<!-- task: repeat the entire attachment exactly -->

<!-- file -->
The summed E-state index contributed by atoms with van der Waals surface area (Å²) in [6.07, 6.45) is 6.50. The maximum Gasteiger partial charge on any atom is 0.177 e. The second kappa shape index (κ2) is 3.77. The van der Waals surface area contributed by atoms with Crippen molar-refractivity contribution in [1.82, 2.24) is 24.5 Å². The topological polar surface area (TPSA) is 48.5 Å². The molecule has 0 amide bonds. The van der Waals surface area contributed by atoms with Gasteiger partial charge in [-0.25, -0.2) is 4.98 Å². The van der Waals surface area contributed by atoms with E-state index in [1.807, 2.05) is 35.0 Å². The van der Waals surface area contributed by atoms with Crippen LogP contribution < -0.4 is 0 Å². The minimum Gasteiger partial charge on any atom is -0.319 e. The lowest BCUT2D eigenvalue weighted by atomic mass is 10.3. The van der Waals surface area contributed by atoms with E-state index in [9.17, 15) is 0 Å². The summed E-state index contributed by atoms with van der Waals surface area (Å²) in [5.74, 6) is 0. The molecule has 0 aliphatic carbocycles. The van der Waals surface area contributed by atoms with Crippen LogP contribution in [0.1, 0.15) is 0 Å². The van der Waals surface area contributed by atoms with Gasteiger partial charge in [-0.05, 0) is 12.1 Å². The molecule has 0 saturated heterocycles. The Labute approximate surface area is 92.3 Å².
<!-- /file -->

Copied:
The summed E-state index contributed by atoms with van der Waals surface area (Å²) in [6.07, 6.45) is 6.50. The maximum Gasteiger partial charge on any atom is 0.177 e. The second kappa shape index (κ2) is 3.77. The van der Waals surface area contributed by atoms with Crippen molar-refractivity contribution in [1.82, 2.24) is 24.5 Å². The topological polar surface area (TPSA) is 48.5 Å². The molecule has 0 amide bonds. The van der Waals surface area contributed by atoms with Gasteiger partial charge in [-0.25, -0.2) is 4.98 Å². The van der Waals surface area contributed by atoms with E-state index in [1.807, 2.05) is 35.0 Å². The van der Waals surface area contributed by atoms with Crippen LogP contribution < -0.4 is 0 Å². The minimum Gasteiger partial charge on any atom is -0.319 e. The lowest BCUT2D eigenvalue weighted by atomic mass is 10.3. The van der Waals surface area contributed by atoms with E-state index in [9.17, 15) is 0 Å². The summed E-state index contributed by atoms with van der Waals surface area (Å²) in [5.74, 6) is 0. The molecule has 0 aliphatic carbocycles. The van der Waals surface area contributed by atoms with Crippen LogP contribution in [0.1, 0.15) is 0 Å². The van der Waals surface area contributed by atoms with Gasteiger partial charge in [-0.05, 0) is 12.1 Å². The molecule has 0 saturated heterocycles. The Labute approximate surface area is 92.3 Å².